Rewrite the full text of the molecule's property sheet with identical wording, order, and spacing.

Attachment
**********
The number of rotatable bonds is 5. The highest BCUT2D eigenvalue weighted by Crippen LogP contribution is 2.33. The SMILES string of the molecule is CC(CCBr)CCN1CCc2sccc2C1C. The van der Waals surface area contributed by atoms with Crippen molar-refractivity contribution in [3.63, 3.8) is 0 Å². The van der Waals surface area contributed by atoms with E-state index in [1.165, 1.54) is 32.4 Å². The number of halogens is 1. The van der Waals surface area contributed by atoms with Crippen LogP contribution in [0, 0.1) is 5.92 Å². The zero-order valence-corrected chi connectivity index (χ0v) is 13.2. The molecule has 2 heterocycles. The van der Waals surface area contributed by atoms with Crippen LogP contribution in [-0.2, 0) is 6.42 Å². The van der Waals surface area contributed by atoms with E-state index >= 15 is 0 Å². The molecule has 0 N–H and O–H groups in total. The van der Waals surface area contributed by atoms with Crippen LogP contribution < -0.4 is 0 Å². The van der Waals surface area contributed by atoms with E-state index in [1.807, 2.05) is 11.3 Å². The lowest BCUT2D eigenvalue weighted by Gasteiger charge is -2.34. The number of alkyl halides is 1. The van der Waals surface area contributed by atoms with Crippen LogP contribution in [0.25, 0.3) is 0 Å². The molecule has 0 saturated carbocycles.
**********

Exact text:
The number of rotatable bonds is 5. The highest BCUT2D eigenvalue weighted by Crippen LogP contribution is 2.33. The SMILES string of the molecule is CC(CCBr)CCN1CCc2sccc2C1C. The van der Waals surface area contributed by atoms with Crippen molar-refractivity contribution in [3.63, 3.8) is 0 Å². The van der Waals surface area contributed by atoms with E-state index in [1.165, 1.54) is 32.4 Å². The number of halogens is 1. The van der Waals surface area contributed by atoms with Crippen LogP contribution in [0, 0.1) is 5.92 Å². The zero-order valence-corrected chi connectivity index (χ0v) is 13.2. The molecule has 2 heterocycles. The van der Waals surface area contributed by atoms with Crippen LogP contribution in [-0.2, 0) is 6.42 Å². The van der Waals surface area contributed by atoms with E-state index >= 15 is 0 Å². The molecule has 0 N–H and O–H groups in total. The van der Waals surface area contributed by atoms with Crippen LogP contribution < -0.4 is 0 Å². The van der Waals surface area contributed by atoms with E-state index in [1.807, 2.05) is 11.3 Å². The lowest BCUT2D eigenvalue weighted by Gasteiger charge is -2.34. The number of alkyl halides is 1. The van der Waals surface area contributed by atoms with Crippen LogP contribution in [0.25, 0.3) is 0 Å². The molecule has 0 saturated carbocycles.